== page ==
OSWEGO, NY – The Oswego County Health Department will hold eight rabies clinics at locations around Oswego County this year.
All clinics will be held on Wednesdays from 6 to 8 p.m.
The first clinic will be April 11, at the County Highway Garage on State Route 104 East, Scriba.
New York State law requires that all cats, dogs, and pet ferrets be vaccinated against rabies. The first rabies vaccine should be given at three months of age. A second vaccination is required within one year of the first, and every three years thereafter.
In order for pets to receive the 3-year booster shot, owners need to show that the pet was previously vaccinated and should bring their pet’s last rabies vaccination certificate to the clinic.
The health department suggests a $5 donation per animal to help cover the cost of the rabies clinics, but no one will be turned away. Dogs should be leashed and cats and pet ferrets should be in a cage.
Any time a person or pet comes in physical contact with a bat or wild animal, especially a sick or suspicious-acting animal, the incident should be immediately reported to the County Health Department.
To report a possible exposure, or for more information about rabies, call the Health Department weekdays at 349-3564 or 1-800-596-3200, ext. 3564.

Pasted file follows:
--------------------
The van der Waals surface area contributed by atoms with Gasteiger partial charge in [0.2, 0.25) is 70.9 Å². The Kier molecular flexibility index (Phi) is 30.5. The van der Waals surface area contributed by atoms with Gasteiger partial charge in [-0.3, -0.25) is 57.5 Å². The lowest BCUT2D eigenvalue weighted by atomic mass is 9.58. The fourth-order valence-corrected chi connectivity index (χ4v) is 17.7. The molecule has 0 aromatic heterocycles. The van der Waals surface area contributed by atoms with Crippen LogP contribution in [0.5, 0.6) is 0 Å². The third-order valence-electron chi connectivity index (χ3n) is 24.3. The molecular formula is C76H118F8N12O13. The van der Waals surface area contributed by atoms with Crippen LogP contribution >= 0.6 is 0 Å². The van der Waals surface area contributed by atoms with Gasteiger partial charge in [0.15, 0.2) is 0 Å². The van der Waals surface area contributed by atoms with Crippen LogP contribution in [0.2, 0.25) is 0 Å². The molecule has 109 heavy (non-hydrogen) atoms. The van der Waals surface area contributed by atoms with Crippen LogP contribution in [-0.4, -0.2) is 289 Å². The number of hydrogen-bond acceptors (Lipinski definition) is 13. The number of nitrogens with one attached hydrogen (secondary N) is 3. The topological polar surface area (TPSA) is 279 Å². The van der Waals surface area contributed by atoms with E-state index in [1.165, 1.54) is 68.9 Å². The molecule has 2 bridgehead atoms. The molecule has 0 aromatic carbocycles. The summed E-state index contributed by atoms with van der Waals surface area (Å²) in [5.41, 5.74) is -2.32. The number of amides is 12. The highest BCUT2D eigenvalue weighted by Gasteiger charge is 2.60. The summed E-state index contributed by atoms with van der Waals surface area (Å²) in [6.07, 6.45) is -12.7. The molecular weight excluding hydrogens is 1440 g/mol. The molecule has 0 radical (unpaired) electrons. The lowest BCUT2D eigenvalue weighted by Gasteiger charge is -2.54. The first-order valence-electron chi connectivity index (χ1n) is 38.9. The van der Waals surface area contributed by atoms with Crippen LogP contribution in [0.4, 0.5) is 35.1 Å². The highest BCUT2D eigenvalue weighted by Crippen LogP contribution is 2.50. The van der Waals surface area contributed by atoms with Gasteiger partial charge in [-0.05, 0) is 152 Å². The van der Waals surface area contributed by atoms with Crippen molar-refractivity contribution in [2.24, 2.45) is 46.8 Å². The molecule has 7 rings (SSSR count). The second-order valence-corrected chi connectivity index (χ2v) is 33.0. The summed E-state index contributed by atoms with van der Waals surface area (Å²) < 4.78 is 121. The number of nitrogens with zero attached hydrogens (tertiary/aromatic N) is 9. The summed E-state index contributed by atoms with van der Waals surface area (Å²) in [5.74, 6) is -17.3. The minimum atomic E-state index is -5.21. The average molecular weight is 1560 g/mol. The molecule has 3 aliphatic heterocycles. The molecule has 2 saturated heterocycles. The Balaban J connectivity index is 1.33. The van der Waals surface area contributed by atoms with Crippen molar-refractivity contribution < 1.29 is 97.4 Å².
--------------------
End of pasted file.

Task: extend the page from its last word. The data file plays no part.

In an emergency during evenings, weekends, or holidays, call the health department’s answering service at 341-0086.
Clinics will be held at these locations:
Scriba: April 11, 6 to 8 p.m., County Highway Garage, Route 104 East.
Pulaski: May 9, 6 to 8 p.m., County Highway Garage, County Route 2A.
Volney: June 6, 6 to 8 p.m., Bristol Hill Landfill, State Route 3.
Parish: July 11, 6 to 8 p.m., County Highway Garage, Dill Pickle Alley.
Hannibal: Aug. 8, 6 to 8 p.m., Hannibal Town Highway Garage, Cemetery Drive.
Scriba: Sept. 12, 6 to 8 p.m., County Highway Garage, Route 104 East.
West Monroe: Oct. 10, 6 to 8 p.m., Town Highway Garage, 46 Co. Rte. 11.
Pulaski: Nov. 7, 6 to 8 p.m., County Highway Garage, County Route 2A.
Dr. Dennis Norfleet, Oswego County Director of Public Health, said that the rabies virus continues to be active across Oswego County.
In 2011, a kitten, fox, skunk and raccoon tested positive for rabies.
“The rabies virus can infect any mammal, including dogs, cats, livestock, small wildlife, and humans,” said Dr. Norfleet. “The vast majority of rabies cases reported each year occur with wild animals such as raccoons, skunks, bats and foxes.”